Courtesy of Mike Crupi
Oberlin held its first ever natsu matsuri in the Root Room on Saturday, Aug. 7. Natsu matsuri, which translates to “summer festival,” are held by Japanese and Japanese-American communities in the late summer. They originated in urban communities that would hold memorial services for the people who died in an epidemic in the summer before the Edo Period. Modern natsu matsuri are a cultural celebration — a chance for communities to come together, partake in a variety of food and entertainment, and observe cultural traditions. The festivals are a highly anticipated source of joy and cultural unity for many members of the Asian and Asian American community. So when Oberlin decided to hold a summer semester, Taylor Ingman, OC ’21, and College third-year Sarah Wong got to reminiscing on celebrating natsu matsuri at home. Neither of them had attended a festival since before COVID-19 and they bonded over how sorely they were going to miss it. Then, one of them had an idea to bring natsu matsuri to Oberlin. Wong filled her close friend College third-year Ryo Adachi in on the plan, and the Oberlin natsu matsuri event planning committee was born.
“We wanted an event where we could be unapologetically API and share our talent and cultural pride with Oberlin,” Wong wrote in a message to the Review. “Taylor, Ryo, and I have all been away from home for a while, and we were all feeling homesick. Instead of going home, we decided to bring one aspect of home to Ohio. We thought hard about games and food we enjoyed and tried to replicate them here with the resources that we had.”
In order to implement their vision, the three organizers needed both financial and institutional support. Fortunately, each of them are involved in campus organizations that came especially in handy — Wong is a member of Oberlin College Taiko and she currently works as Program Assistant at the Multicultural Resource Center. Adachi is a part of the Japanese Student Association and works with the Peer Advising Leadership program. Ingman participates in both JSA and OCT, along with having connections to the East Asian Studies department that she utilized in leveraging the event. In the end, the festival was truly a group effort, with funding and institutional support from the Multicultural Resource Center and Oberlin Shansi, collaboration between OCT and the JSA, and additional support from PAL’s Camp Obie program.
Though securing backing from so many different organizations was hugely beneficial in the festival’s realization, Wong’s personal highlight was getting to work with her friends.
“Technically, the three of us were representing multiple organizations that we were part of when planning the event, but it felt more like three good friends coming together to organize a fun event than anything else,” she wrote. “My favorite part of the organizing was definitely when Taylor, Ryo, and I spent a lot of time together preparing banners and games for the festival. We had a blast while chatting, painting banners, folding origami, and testing festival games.”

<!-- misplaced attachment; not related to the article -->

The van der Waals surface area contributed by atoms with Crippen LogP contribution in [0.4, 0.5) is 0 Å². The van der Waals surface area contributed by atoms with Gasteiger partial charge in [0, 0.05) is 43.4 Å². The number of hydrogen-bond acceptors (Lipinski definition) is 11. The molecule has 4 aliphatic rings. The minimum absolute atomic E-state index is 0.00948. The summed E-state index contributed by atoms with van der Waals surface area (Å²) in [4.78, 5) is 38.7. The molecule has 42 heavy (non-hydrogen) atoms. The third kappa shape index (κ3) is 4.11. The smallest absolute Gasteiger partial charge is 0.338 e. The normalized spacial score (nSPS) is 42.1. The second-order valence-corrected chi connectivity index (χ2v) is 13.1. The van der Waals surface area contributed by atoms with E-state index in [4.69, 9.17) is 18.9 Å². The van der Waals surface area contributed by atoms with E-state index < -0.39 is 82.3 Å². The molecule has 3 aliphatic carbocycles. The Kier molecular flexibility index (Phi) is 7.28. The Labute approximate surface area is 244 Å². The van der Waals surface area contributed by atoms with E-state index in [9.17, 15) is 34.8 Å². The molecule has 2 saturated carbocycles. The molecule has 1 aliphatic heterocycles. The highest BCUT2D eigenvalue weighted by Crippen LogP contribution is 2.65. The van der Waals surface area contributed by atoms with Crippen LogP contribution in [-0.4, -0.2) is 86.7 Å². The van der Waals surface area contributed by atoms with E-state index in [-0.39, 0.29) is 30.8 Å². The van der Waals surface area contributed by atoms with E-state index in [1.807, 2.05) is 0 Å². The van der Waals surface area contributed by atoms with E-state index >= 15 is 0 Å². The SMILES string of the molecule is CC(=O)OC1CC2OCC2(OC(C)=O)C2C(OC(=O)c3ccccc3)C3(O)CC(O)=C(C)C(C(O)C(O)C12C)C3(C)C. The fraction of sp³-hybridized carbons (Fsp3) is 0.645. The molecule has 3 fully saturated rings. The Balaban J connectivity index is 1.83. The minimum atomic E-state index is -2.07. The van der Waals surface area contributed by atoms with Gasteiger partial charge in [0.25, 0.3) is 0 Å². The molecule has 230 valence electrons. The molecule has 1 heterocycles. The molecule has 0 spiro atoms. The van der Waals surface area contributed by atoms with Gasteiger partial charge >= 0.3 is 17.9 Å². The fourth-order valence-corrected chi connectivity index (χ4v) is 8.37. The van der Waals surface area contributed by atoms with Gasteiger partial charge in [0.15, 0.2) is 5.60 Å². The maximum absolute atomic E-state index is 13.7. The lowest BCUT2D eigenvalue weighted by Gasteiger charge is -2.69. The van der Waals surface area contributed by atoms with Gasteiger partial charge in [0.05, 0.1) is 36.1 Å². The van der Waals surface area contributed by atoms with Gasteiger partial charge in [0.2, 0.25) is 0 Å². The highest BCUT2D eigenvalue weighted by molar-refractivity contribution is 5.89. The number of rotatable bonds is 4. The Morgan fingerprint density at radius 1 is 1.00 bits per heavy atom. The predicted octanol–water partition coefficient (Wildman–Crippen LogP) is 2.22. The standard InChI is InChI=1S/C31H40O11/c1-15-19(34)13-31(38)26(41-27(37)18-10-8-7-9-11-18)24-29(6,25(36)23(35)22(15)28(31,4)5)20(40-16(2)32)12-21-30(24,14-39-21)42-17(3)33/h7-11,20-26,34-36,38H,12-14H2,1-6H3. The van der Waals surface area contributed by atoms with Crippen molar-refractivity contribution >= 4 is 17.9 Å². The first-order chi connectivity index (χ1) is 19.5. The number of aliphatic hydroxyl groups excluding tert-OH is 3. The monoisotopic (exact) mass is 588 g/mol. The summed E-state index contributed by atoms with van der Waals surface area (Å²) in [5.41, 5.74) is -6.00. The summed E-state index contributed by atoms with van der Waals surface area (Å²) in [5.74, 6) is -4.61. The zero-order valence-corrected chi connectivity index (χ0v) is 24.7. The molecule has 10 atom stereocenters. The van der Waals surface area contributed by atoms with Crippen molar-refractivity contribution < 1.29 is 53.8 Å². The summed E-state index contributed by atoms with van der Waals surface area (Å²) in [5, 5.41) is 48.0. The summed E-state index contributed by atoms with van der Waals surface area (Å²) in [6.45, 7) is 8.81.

Wong hails from a largely Asian-American community in the San Gabriel Valley in Los Angeles, so her experience of Japanese-American and Asian-American cultural celebrations is largely sourced from home. She appreciated guidance from Adachi, who has organizational experience under her belt — she acted as an organizer for Asia Night Market in 2018 and 2019.
“Ryo has a lot of organizing knowledge through her work with Asia Night Market, so we followed a number of her suggestions,” Wong wrote. “In particular, we decided to order food from Shinano, the only Japanese-owned Japanese restaurant in the Cleveland area, for the event. In general, Oberlin doesn’t have that many Asian-American cultural celebrations.”
Beyond her experience organizing events at Oberlin, Adachi was involved in many natsu matsuri while living in Japan.
“When I lived in Japan, I went to many 夏祭り (natsu matsuri) every summer,” she wrote. “It was part of life. I’ve helped with different booths, performed with my school band. … It was always a chance for people in that neighborhood to come together and enjoy.”
Similarly to both Wong and Adachi, Ingman traces their relationship with natsu matsuris back to home and childhood.
“I grew up attending matsuris with my family back home in Los Angeles,” they wrote. “Our (Buddhist) temple has a two-day festival every summer. We typically go every year, with the exception of this year and last year due to COVID[-19]. My favorite part of these festivals are the sense of community; it seems like my mom is always running into someone she knows from high school at our temple.”
Ingam’s main goal in organizing the event was to share this sense of community with Oberlin.
“I wanted to bring the unique experience of attending a matsuri to Oberlin because going to these festivals every summer was such a memorable part of my childhood,” they wrote. “We wanted to create a space that prioritized API identities but was ultimately open to everyone.”
Even though the forecast’s threat of rain ran a small interference, the three organizers kept on their feet and changed the festival’s location from the Science Center Bowl to the Root Room. With a set of clear and shared intentions, a network of support behind them, and an exceedingly positive working relationship between them, it is no surprise that they found their event met with great success.
“I was surprised and happy at the number of attendees we got, considering that we had to change to our rain location the day before,” Wong wrote. “I was also super happy to see not just students, but also staff, faculty, and members of the Oberlin community and their families show up to the event. One of the younger kids who came asked to see our taiko drums and the whole interaction was so cute… [and] Ryo and I saw a double rainbow as we were finishing cleaning up the festival! I thought it was a nice end to the natsu matsuri.”